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RISMEDIA, May 1, 2010—(MCT)—Window boxes and containers, overflowing with lush plantings, can do more than add a ‘wow factor’ to your home, patio, deck or balcony. Filled with herbs, those containers can be welcome partners in the kitchen as well as hardworking members of your gardening team.

The volatile oils in herbs that flavor teas, accent salads and kick up the character of our culinary concoctions also play a role in the health of a garden.

“I would plant herbs in my garden if I weren’t even cooking with them because they attract beneficial insects that control all the pest insects,” says Rosalind Creasy, the Los Altos, Calif., author of numerous garden and food books. “Almost all the beneficial insects at some point in their reproductive lives need pollen and nectar, and they need it from small flowers—not from roses and dahlias and all that.”

“Both cooks and gardeners benefit from an herb’s aromas because you don’t need to use environmentally disruptive chemicals to protect them,” writes Jeff Cox in The Cook’s Herb Garden. Cox, Horticulture magazine contributing editor, co-wrote the book with food writer Marie-Pierre Moine. It’s a one-stop guide to growing culinary herbs, packed with photos, tips on propagation, storage, weed control and pests, as well as recipes, harvesting tips and more.

The oils in fresh herbs are one reason cooks grow them. “There are a lot of compounds in fresh herbs that disappear when they’re dried,” Cox said. “You usually get a more layered and elaborate flavor profile from fresh herbs than you do from dried.”

The other reason? Their ease of care. “I do refer to herbs as edible plants with training wheels,” Creasy says. “They are the easiest of all the edible plants to take care of.”

Cox and Creasy offer the following tips for anybody looking to fill window boxes or patio pots with herbs.
Grouping: Combine plants that need the same amount of water and fertilizer. Plant drought-tolerant Mediterranean herbs such as oregano, rosemary, thyme and marjoram in one container, and herbs that need more water and fertilizer (parsley, basil, cilantro, chervil) in another.

Size things up: Genovese basil can grow to 21/2 feet tall. You put that in a window box, it’s not going to look very good. If you’re going to put herbs that tend to grow tall in a window box, keep pinching them back.

Shopping savvy: Buy healthy plants growing in good-size pots; avoid the leggy ones. Too much top and too little pot means the herb has been watered with liquid fertilizer, so it hasn’t needed to grow a lot of root system and put its energy into growing a large top. Once the plant is placed in soil, it won’t have the root strength to sustain itself.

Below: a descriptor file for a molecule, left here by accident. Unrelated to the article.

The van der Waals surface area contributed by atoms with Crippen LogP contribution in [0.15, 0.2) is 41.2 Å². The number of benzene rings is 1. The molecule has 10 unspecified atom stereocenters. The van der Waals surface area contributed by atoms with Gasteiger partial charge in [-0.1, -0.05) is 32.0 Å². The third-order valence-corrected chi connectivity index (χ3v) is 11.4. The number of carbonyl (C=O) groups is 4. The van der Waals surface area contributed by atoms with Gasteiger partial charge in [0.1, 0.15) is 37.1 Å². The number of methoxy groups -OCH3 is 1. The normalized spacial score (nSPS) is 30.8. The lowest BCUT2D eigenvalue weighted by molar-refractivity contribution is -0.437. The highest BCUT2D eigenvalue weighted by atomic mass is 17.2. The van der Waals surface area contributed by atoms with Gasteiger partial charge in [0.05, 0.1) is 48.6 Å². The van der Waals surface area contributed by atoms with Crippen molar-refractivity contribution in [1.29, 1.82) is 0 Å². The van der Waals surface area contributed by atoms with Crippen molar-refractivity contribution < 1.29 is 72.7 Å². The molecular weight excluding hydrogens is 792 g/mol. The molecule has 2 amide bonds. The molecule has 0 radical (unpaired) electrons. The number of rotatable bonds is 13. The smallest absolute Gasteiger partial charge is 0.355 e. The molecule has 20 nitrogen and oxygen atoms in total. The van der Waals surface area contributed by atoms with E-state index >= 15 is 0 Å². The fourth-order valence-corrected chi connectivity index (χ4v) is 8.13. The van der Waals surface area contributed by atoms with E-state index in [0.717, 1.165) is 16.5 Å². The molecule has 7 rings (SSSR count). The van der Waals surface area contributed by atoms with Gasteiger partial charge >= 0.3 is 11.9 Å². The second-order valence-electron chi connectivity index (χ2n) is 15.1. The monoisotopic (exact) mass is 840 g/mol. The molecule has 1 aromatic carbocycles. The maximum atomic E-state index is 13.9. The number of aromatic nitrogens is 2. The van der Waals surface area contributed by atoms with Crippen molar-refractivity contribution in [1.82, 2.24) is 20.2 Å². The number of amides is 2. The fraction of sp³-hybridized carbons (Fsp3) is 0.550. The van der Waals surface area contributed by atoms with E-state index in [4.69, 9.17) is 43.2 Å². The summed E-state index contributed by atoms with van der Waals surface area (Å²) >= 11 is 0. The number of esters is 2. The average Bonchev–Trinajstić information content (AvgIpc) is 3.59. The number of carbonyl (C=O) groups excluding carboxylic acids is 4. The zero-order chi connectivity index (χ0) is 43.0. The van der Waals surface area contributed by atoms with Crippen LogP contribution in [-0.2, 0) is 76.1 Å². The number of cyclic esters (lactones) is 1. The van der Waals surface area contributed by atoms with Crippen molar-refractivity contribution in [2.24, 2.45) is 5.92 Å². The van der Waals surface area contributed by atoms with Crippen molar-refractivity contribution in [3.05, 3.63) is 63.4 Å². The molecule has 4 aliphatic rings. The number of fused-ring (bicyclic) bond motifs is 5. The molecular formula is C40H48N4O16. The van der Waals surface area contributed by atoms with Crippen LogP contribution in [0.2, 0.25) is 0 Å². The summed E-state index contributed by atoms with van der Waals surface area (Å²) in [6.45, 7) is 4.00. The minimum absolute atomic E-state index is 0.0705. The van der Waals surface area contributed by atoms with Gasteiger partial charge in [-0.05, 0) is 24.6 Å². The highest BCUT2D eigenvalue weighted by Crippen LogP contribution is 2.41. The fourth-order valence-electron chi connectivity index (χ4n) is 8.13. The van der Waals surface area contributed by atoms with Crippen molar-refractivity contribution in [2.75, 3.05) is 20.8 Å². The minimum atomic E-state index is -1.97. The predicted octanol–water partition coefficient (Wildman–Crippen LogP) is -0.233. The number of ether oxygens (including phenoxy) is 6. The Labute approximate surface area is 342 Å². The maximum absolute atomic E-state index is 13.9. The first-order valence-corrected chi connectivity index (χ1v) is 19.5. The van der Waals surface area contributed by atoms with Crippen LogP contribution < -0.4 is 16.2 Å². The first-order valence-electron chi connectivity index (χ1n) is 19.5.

Container choices: Use containers that have good drainage (holes on the bottom are a must, for starters). Put a plastic tray in the bottom of a window box with drainage holes, then layer in some stone or gravel. When you water, the water isn’t just running through and putting soil onto the deck or patio. Also, don’t set a pot with a drainage hole directly on a deck as the water can stain. Paint the exterior and interior of wooden containers; if you don’t, they will eventually rot after a few years. Clay, such as terra cotta, won’t rot, but remember that its substantial weight can make it difficult to move. If you’re putting terra cotta pots in a window box, you’ll need to provide a sturdy frame to connect the window box to the house.

Soil matters: Choose a good-quality, fast-draining soil. It needs to be lightweight in a window box, but that’s also practical for containers you’ll be moving around a patio. The soil should have a water-holding medium; while these may be pricier, they are more practical in the long run.

Room to grow: Don’t cram herbs in too tightly; give them a little elbowroom because that really translates into root room and a healthier plant.

Sun and nutrients: Most herbs require full sun, although several (mints, for example) can handle some shade. Pay attention to their growing needs, especially if they will be in one place (like a window box) for the entire season.

Use a good-quality, organic slow-release fertilizer. Because the soil in containers dries out quickly, plants may need daily watering, especially when it’s hot outside.

Snip away: One of the biggest benefits of growing herbs is that they love to be used—so don’t be afraid to snip them. Herbs in containers especially benefit from constant harvesting, which also keeps plants under control in their restricted space.

(c) 2010, Chicago Tribune.

Distributed by McClatchy-Tribune Information Services.

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